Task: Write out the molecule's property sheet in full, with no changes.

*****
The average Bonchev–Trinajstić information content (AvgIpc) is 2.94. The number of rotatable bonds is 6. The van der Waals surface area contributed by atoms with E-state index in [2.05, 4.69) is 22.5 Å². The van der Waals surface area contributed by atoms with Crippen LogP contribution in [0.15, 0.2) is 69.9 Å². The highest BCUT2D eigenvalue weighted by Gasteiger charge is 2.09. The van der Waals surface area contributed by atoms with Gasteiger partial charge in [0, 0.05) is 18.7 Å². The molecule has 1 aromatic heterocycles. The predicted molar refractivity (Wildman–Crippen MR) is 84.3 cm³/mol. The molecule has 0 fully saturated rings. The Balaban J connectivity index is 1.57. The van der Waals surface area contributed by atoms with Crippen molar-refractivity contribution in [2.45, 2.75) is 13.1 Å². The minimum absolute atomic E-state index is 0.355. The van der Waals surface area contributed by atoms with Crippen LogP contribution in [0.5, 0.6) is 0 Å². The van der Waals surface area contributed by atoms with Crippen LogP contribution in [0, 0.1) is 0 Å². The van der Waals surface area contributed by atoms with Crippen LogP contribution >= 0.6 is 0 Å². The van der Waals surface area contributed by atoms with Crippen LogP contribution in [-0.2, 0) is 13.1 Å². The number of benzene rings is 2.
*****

The average Bonchev–Trinajstić information content (AvgIpc) is 2.94. The number of rotatable bonds is 6. The van der Waals surface area contributed by atoms with E-state index in [2.05, 4.69) is 22.5 Å². The van der Waals surface area contributed by atoms with Crippen LogP contribution in [0.15, 0.2) is 69.9 Å². The highest BCUT2D eigenvalue weighted by Gasteiger charge is 2.09. The van der Waals surface area contributed by atoms with Gasteiger partial charge in [0, 0.05) is 18.7 Å². The molecule has 1 aromatic heterocycles. The predicted molar refractivity (Wildman–Crippen MR) is 84.3 cm³/mol. The molecule has 0 fully saturated rings. The Balaban J connectivity index is 1.57. The van der Waals surface area contributed by atoms with Crippen molar-refractivity contribution in [2.45, 2.75) is 13.1 Å². The minimum absolute atomic E-state index is 0.355. The van der Waals surface area contributed by atoms with Crippen LogP contribution in [0.5, 0.6) is 0 Å². The van der Waals surface area contributed by atoms with Crippen LogP contribution in [0, 0.1) is 0 Å². The van der Waals surface area contributed by atoms with Crippen LogP contribution >= 0.6 is 0 Å². The van der Waals surface area contributed by atoms with Crippen LogP contribution in [-0.2, 0) is 13.1 Å². The number of benzene rings is 2.